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Outside » Outside Features

Stuff We Learned From Jim in 2017

The Source staff takes over the column to reflect on Jim's nuggets of wisdom. Thanks, Jim!

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When it comes to longtime contributors to this newspaper, you can't get more OG than Jim Anderson. He's been writing this column for almost as many years as this publication has been in existence: that's 20 years if you've been counting, dear reader.

Along the way, Anderson has regaled us with many a tale of how he rolled into Bend on his Harley back in the '50s... how he worked as a naturalist for this entity or that one (OMSI, for starters) and how he's appeared on Oregon Field Guide and other great gems that only endear us to his particular brand of spinning a yarn.

And also along the way, we too, have learned quite a few things. So, to show him just how much we've absorbed, we're hijacking his column to share the greatest nuggets of Jim Anderson wisdom for 2017.

For the love, don't feed the deer.

As you might have learned from Feb. 9's "Cougar killings back in the news," and Oct. 26's "The trouble with people and deer," feeding deer in town—or anywhere, really—is really not cool. First, it encourages the deer to stick around populated areas, instead of heading out to the winter range where they'll be able to scour the landscape for the stuff they normally should be eating. Second, with deer in town, the predators follow.Do you really want a big cougar in your backyard? Didn't think so.

So, put away those corn nuts or bird seed and.... Don't. Feed. The Deer. Ever.

Capiche?

Keep your cats inside.

Don't like coyotes hanging around your yard? Hide yo' cats.

As the Dec. 16, 2016, piece, "Why Coyotes Like It In Town" explains, cats are mighty tasty for a coyote. You know how you keep going back to that local, organic, artisan food cart you can't stop telling your buddies about? It's like that.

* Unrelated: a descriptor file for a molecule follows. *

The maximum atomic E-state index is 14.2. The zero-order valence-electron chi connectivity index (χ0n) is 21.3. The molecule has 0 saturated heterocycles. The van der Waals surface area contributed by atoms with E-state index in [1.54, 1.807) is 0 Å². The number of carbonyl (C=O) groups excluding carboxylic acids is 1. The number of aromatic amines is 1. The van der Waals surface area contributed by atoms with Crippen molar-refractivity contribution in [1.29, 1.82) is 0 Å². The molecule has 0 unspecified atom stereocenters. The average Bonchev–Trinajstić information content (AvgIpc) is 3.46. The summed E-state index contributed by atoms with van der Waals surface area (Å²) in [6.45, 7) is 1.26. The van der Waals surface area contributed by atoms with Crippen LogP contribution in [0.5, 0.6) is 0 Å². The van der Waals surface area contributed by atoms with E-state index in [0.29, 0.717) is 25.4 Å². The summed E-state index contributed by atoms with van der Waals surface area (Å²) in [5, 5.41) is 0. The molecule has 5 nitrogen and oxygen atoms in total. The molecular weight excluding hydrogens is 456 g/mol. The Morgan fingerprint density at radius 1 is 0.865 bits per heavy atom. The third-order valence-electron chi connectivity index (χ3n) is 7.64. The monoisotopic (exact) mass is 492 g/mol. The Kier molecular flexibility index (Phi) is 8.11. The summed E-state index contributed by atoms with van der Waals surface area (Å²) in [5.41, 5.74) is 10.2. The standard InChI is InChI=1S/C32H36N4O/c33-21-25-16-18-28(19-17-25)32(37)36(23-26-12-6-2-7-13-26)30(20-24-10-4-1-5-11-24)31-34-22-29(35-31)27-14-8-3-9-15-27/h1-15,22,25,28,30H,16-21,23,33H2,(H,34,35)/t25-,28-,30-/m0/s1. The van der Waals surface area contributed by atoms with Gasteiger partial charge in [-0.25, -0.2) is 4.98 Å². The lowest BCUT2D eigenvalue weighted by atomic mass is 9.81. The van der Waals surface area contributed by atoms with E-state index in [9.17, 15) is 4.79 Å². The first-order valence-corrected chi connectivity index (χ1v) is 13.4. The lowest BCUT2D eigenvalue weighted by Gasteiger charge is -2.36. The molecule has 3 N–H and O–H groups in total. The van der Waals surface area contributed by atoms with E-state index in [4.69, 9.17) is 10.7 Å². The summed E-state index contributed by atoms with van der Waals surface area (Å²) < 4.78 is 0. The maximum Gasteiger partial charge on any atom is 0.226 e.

Thus, coyotes will come into human territory to find that fine feline snack. On top of that, cats are also predators who will decimate the songbird populations in your area—if you allow them. If your cat can't be contained, put a bell on Fluf-cakes so the songbirds know she's stalking.

Buy bird-friendly coffee.

If every cup of coffee had a disclaimer that read, "THIS many birds were harmed in the making of this joe," our bets are there would be significantly fewer caffeine addicts out there.

As explained in the Dec. 6 article, "The Dark Side of Your Morning Cup of Coffee," not all coffee growing practices are good for bird populations. Some coffee farms are good habitat for native birds, and the migrating birds who come from our part of the world to winter in warmer climes.

In general, shade-grown coffee is better for the environment—and better for birds in turn. Since shade-grown coffee relies on the humus natural to the forest floor, it doesn't require harsh fertilizers. Sun-grown coffee, meanwhile, is much harder on the environment. So look for "bird-friendly labels" before you buy your next bag o' beans.

Don't eff the bees.

As Anderson reminds us in his Aug. 31 article, "Pity the Poor Bumblebee," the problems facing bees are one of the most crucial biological and ecological issues we are facing in the modern age. They're more than a canary in a coal mine. They also happen to contribute largely to food production.

The takeaway you should learn: Stop spraying pesticides on everything. It's hurting the bees, which pollinate all of that food you eat.

Government agencies matter.

In spite of what you might be hearing from the national stage, government agencies are not out to get us, and regulations can protect us. As Anderson outlines in May 25's story, "Why Government Environmental Agencies Matter," agencies such as the Oregon Department of Environmental Quality and other agencies do their work to protect the public. In a time of much rhetoric surrounding government overreach, don't be fooled.

Ready to re-read Anderson's work? Check out the "Explore Outside" tab.


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